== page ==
An accumulation of blood that clots within a muscle. It may be caused by a muscle strain, tear, or bruise. The muscle fascia and the epimysium remain intact, trapping the blood within the injury site. The intramuscular haematoma results in pain and tenderness, and it limits the ability of the affected muscle to contract or to be passively stretched. In order to avoid long-term problems, it requires quick initial treatment by, for example, RICE, followed by a treatment method that increases blood flow, such as diathermy or ultrasound. An intramuscular haematoma is more painful than an intermuscular haematoma and requires more rehabilitation, with emphasis on stretching and strengthening the affected muscle. Occasionally, a cyst develops in an intramuscular haematoma that requires surgical removal.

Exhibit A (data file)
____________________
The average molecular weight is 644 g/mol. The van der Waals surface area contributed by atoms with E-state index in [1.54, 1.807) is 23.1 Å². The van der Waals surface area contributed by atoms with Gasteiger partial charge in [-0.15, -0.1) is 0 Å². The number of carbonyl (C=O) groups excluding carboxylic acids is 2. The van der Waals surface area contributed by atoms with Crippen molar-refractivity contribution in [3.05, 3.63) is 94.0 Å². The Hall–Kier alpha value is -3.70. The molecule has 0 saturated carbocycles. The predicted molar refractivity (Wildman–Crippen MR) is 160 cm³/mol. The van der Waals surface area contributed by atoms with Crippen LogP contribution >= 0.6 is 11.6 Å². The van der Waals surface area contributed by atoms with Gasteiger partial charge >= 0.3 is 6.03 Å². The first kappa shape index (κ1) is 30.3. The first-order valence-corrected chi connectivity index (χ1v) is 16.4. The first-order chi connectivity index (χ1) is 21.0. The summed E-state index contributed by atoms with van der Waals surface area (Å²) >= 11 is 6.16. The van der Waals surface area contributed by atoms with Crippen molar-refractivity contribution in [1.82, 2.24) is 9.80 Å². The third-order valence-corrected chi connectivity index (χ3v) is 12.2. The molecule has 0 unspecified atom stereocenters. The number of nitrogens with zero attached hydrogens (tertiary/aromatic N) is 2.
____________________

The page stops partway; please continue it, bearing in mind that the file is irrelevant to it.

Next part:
Subjects: Sports and Exercise Medicine.